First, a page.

Huda, et al. [8], indicated that mothers usually recognize fever by the general appearance of the child and they also determine how to treat fever in their children with self-medication [9,10]. According to Stagnara, et al. [11], most parents repeatedly treat fever in their children by self-medication before seeking the opinion of a physician. Fever is potentially harmful if inappropriately managed and it has been reported to have some potentially harmful effects if not well managed [12]. Parents need consistent evidence-based information about childhood fever management [13] which can be achieved through education about fever and improving access to primary care [14].

At The Kwahu Government Hospital at Atibie, 1034 cases of childhood fever were reported between 2014 and 2016, of which 31-43% febrile convulsion [15]. Febrile convulsion is the most common childhood fever in under five children and is one of the causes of pediatric hospital admissions in Ghana [16]. The study aimed to assess mothers' knowledge of fever and its management in under-five children in Atibie, Ghana.


Study design and setting

A descriptive study design was adopted employing a quantitative approach. The study was carried out at The Kwahu Government Hospital. The hospital is one of two district hospitals in the Kwahu ridge area. It serves an estimated population of about 230,000 people from over 200 Communities within the district.

Design of data collection tools

The data collection tool used in this study was self-designed questionnaire. A structured questionnaire comprising of close-ended questions and designed using the English Language were used to collect data. The questionnaire was divided into three sections where information was gathered on the demographics of the child and their mothers, mothers' knowledge of fever, and home management of fever. Questions related to the demographics were open-ended. For close-ended questions there were pre-determined responses for the participants to pick from. A pre-test of the questionnaires was conducted at The Kumasi South Hospital which has the same characteristics like study site. The Cronbach's Alpha test was used to measure the internal consistency of the instruments. For this study the scores obtained were 0.81 for mothers' knowledge of fever and 87 for home management of fever. The instruments were therefore deemed reliable and it was further evaluated to correct grammatical errors and typographical errors.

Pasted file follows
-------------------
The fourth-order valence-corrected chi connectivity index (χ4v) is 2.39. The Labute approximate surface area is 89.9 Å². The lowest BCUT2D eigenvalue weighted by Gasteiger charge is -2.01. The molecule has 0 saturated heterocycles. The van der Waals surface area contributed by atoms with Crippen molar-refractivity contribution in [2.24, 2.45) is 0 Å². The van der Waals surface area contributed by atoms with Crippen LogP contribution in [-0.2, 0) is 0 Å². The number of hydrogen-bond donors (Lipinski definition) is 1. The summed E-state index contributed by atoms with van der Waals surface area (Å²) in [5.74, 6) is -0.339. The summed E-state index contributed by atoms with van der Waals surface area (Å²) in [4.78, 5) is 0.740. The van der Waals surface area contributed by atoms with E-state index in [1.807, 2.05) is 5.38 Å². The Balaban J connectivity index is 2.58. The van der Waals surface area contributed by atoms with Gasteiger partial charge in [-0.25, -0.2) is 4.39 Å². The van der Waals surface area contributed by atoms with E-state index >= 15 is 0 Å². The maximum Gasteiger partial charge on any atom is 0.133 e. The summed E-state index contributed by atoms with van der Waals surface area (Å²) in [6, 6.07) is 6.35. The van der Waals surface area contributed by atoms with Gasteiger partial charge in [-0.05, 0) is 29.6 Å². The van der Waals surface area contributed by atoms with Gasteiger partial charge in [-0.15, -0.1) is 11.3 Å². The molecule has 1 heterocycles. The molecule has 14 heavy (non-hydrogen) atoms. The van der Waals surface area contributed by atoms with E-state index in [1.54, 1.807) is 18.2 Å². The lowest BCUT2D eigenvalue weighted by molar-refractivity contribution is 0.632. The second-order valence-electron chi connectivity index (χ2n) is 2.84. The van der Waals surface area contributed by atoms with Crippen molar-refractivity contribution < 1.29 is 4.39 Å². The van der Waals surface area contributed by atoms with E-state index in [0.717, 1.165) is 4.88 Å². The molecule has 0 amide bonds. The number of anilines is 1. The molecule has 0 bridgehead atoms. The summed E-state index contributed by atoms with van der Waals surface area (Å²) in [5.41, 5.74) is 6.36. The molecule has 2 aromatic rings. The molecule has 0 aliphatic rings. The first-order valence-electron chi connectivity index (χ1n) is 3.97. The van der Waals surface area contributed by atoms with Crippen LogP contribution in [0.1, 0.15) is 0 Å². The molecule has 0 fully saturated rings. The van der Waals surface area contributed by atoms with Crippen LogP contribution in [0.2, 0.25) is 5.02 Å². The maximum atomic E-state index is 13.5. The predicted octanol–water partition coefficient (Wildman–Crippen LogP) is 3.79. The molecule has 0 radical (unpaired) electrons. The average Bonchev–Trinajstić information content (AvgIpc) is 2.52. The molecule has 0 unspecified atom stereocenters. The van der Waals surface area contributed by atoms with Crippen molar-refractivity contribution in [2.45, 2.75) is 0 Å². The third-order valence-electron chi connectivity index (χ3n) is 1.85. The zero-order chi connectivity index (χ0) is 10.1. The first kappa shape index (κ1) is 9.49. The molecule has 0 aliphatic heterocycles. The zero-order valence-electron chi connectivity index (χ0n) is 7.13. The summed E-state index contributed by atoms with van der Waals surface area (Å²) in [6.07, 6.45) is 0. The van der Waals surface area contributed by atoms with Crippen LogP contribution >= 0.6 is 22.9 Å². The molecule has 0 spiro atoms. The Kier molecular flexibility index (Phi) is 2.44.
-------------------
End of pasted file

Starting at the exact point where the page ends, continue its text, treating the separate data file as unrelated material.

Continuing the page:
Data collection

Data was collected within a period of 6 months (November 2016 to April 2017) which increased the possibility of having varied answers and 4 research assistants were included in data collection. A pretesting was done with a sample of the respondents before the actual administration of the questionnaires to minimize bias in the study. Questionnaires were administered to respondents by the researchers and their assistants. The questions were read out to the mothers and the interviewers entered the responses into the questionnaire. The questionnaire was also read in any other language respondents preferred and could easily understand.

Sampling and Sample Size Determination

The sample size was calculated using Yamane [17] formula. For this study, 90% confidence level and precision of 10% (P = 0.10) were used.

Equation; n =  N 1 + N e 2

Where n is the sample size, N is the population size, and e is the level of precision. An average of 20,000 women with children under five years report to the facility with fever annually. Therefore, this formula was applied to achieve the sample for the study.

N = 20,000

1 + N e 2  = 1 + 20,000  (.10) 2

n =  20000 1 + 20000  (.10) 2

n = 100